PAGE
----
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St. Pete’s Fighting Chance Fund gets $100K boost from Milkey Family Foundation

Margie Manning

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The Milkey Family Foundation has donated $100,000 to the Fighting Chance Fund, an initiative by the city of St. Petersburg to help small businesses hurt by the Covid-19 pandemic.

Mayor Rick Kriseman announced the gift during an online town hall Monday night with Rep. Charlie Crist, D-St. Petersburg. During the town hall, Crist outlined his priorities for a planned fourth stimulus package to fight the economic crisis caused by efforts to contain the spread of Covid-19.

Kriseman said small businesses are part of the character of St. Petersburg in thanking the Milkey Family Foundation for its donation to the city fund.

Kevin Milkey

“We fully believe that small independent businesses give the city its unique identity and culture. They really are the backbone of the city. We have frequently supported the restaurants and craft breweries and have gotten to know many owners and servers very well. So, we feel strongly about supporting them at their time of need,” Kevin Milkey, an insurance industry veteran whose family established the Foundation, told the St. Pete Catalyst.

It’s the second major gift for a planned second phase of the Fighting Chance Fund. The Vinik Family Foundation donated $100,000 last week.

The Fighting Chance Fund was set up to help locally-owned independent businesses with less than 25 employees get through the difficult economic times, with $5,000 grants to businesses and $500 grants to employees who meet the city’s criteria.

About $6.8 million in city money was used to kick off the fund, and city officials are soliciting private donations to cover a second phase.

Kriseman said he would talk in more detail about a second phase of the fund during a planned Facebook Live event Tuesday afternoon.

The Milkey Family Foundation, based in St. Petersburg and established by insurance industry veteran Kevin Milkey, his wife Jeanne, and their family, was created to support local charities in the area.

“Now is a critical time with many people and businesses suffering financially. We feel strongly about supporting our local businesses in St Pete and their employees to help them weather the storm. We also have donated to Feeding Tampa Bay, Tampa Bay Network to End Hunger Meals on Wheels 4 Kids program, Daystar Life Center and the Pinellas Arts Community Relief Program to help others struggling during the pandemic,” Milkey told the Catalyst.


Related story: In his own words: Why this philanthropist gives back to St. Pete (Audio)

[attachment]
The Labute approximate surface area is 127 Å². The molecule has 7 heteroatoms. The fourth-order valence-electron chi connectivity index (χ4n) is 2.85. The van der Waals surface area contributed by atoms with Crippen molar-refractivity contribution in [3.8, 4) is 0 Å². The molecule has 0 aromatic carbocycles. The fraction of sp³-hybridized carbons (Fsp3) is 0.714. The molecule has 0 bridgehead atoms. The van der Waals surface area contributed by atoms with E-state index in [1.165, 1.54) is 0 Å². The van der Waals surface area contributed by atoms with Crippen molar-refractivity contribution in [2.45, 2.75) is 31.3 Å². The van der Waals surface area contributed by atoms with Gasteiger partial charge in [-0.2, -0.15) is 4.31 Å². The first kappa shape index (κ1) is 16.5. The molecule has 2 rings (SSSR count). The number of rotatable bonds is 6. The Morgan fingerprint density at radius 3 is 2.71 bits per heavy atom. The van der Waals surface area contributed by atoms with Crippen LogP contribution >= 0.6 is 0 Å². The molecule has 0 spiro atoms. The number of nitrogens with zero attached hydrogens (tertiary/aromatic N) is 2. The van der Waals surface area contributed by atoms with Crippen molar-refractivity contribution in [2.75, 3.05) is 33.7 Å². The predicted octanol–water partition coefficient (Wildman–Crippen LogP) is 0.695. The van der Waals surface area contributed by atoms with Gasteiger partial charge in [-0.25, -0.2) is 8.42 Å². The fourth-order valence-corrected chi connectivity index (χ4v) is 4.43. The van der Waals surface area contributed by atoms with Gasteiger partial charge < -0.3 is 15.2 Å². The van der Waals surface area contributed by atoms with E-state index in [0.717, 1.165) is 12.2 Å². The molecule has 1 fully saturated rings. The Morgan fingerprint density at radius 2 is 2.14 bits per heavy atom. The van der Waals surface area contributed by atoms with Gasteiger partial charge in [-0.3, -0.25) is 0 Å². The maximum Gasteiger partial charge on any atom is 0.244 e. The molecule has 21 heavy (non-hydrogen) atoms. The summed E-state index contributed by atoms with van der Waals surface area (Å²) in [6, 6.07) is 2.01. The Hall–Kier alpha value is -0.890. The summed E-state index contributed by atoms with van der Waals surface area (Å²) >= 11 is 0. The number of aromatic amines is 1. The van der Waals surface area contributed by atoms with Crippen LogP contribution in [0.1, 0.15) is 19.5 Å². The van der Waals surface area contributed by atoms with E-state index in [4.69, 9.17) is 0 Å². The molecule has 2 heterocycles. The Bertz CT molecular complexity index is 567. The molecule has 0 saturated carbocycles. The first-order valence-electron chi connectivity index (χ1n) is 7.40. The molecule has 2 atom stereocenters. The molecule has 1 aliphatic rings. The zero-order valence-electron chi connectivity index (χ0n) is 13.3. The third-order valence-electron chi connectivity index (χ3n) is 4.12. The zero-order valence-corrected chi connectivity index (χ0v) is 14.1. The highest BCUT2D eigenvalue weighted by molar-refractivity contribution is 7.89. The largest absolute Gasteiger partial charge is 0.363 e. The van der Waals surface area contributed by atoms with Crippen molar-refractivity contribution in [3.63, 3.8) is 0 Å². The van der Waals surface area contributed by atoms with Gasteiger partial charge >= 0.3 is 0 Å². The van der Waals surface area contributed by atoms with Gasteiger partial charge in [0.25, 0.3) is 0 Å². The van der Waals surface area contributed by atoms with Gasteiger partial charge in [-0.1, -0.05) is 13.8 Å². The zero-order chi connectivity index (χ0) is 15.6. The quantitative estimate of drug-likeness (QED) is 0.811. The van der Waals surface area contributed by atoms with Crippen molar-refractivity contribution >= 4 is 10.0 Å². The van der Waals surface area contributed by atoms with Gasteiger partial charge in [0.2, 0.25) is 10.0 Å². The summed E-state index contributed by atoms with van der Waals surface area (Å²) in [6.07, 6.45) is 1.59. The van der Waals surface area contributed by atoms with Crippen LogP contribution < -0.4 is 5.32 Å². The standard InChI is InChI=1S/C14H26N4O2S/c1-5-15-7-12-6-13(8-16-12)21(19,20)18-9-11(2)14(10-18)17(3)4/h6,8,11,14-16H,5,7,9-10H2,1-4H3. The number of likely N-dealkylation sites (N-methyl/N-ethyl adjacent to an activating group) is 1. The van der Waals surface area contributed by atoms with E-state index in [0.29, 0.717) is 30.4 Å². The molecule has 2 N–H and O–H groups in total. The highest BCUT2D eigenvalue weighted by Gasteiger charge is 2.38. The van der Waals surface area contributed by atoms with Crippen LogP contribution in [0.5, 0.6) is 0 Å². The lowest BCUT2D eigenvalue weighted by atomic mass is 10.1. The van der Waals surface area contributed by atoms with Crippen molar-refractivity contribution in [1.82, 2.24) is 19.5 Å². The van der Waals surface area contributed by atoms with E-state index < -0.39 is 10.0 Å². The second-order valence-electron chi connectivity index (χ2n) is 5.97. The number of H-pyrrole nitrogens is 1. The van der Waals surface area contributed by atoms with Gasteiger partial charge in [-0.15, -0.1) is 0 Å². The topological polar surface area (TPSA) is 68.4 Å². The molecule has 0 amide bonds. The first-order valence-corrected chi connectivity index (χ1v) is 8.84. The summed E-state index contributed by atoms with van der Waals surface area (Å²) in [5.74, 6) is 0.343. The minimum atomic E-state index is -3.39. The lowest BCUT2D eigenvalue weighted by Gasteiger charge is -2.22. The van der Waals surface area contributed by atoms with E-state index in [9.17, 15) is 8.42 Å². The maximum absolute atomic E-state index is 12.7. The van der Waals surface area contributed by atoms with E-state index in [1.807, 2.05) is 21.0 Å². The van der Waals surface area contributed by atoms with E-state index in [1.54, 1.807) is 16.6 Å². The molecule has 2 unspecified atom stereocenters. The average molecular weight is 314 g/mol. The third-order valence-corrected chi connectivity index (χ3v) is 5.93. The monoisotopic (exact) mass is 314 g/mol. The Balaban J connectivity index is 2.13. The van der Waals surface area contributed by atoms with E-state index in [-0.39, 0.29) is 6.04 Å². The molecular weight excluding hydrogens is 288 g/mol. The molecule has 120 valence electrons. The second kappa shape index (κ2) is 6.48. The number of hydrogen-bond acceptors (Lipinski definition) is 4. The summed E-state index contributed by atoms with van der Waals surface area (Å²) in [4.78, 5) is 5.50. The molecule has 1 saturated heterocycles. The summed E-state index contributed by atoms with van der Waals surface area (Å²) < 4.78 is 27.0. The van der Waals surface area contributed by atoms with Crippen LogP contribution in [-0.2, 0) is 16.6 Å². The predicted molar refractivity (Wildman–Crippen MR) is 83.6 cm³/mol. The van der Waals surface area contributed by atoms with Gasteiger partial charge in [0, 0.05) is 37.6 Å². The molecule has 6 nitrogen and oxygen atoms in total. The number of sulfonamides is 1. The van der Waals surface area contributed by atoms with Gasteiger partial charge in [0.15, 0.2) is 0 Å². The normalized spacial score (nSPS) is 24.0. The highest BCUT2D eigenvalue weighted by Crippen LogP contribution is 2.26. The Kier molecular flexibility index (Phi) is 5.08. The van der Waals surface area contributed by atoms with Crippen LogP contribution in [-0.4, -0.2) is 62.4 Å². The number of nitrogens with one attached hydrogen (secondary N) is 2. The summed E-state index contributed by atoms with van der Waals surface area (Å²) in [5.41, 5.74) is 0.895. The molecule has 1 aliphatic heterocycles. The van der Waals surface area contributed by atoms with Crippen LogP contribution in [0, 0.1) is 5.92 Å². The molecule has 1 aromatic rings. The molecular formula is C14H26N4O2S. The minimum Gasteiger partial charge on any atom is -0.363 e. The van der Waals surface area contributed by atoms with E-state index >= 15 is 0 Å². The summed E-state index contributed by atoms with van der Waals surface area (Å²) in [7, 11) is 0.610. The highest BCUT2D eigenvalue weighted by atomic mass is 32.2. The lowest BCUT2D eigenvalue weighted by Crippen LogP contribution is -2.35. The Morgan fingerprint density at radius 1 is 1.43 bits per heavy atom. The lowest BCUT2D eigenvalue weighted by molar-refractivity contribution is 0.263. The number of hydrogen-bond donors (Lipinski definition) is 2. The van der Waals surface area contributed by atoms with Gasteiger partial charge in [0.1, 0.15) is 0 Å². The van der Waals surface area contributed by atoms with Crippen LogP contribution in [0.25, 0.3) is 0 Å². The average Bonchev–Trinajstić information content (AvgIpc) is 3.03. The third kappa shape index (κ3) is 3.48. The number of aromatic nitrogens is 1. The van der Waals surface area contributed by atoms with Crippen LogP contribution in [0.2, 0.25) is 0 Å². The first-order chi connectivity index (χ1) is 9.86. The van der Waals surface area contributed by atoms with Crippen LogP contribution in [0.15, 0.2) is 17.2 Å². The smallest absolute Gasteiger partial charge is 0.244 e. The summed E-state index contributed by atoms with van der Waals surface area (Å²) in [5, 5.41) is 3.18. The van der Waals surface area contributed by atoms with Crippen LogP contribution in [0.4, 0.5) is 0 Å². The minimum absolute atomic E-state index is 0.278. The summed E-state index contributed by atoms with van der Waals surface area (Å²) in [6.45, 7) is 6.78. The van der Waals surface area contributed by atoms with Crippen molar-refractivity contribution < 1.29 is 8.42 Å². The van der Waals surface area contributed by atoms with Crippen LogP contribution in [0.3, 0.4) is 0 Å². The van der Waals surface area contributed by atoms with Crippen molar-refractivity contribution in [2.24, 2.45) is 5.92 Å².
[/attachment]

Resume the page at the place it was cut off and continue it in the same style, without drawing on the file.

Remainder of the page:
Also during the town hall, Dr. Nishant Anand, executive vice president and chief medical officer for BayCare Health System, said he is cautiously optimistic with the progress made and the direction the area is headed in fighting to contain Covid-19. Social distancing is working, testing is more widely available than a month ago, and there are some promising treatments, he said.

“Most people are getting better,” Anand said. “Eighty-five percent of people [with confirmed cases of Covid-19] don’t need to be in the hospital … We are seeing a flattening of the curve and I’m cautiously optimistic that we can handle the surge, now predicted to happen on May 3.”

Rep. Charlie Crist during the April 14 online town hall meeting (Photo credit: Crist’s Twitter account)

Crist discussed a proposed fourth Covid-19 economic stimulus package. His priorities include:

• A “rock solid” economic and safety commitment to frontline healthcare workers and other essential workers

• Borrower protections after hearing that lenders are asking for balloon payments, despite mortgage protections in the initial $2 trillion stimulus package

• Two more months of the $1,200 checks for individuals

• Closing loopholes so older children, college students and dependent adults with disabilities can get assistance

• Expanded student loan debt relief until six months after the emergency ends

• Expanded nutrition assistance so more people are eligible for food

• Cash refunds for cancelled flights

• Additional efforts for small business assistance, including extending the loan forgiveness window through the end of the crisis

• Aid for journalism. “We need an independent media and our newspapers now more than ever, but they’re hurting and aid for them I believe is very important to protect the First Amendment, to make sure we have honest journalism that is straightforward and truthful,” said Crist. He singled out the Tampa Bay Times, which has cut its print editions to two times a week.

Crist also supports federal funding for mid-size cities such as St. Petersburg and Clearwater. Cities under 500,000 in population did not get any funding in the earlier $2 trillion relief bill.

“Mayor Frank Hibbard of Clearwater and Mayor Rick Kriseman of St. Petersburg know what their cities need … We hope that’s in the next relief package as well,” said Chris Fischer, Crist’s deputy chief of staff and legislative director.

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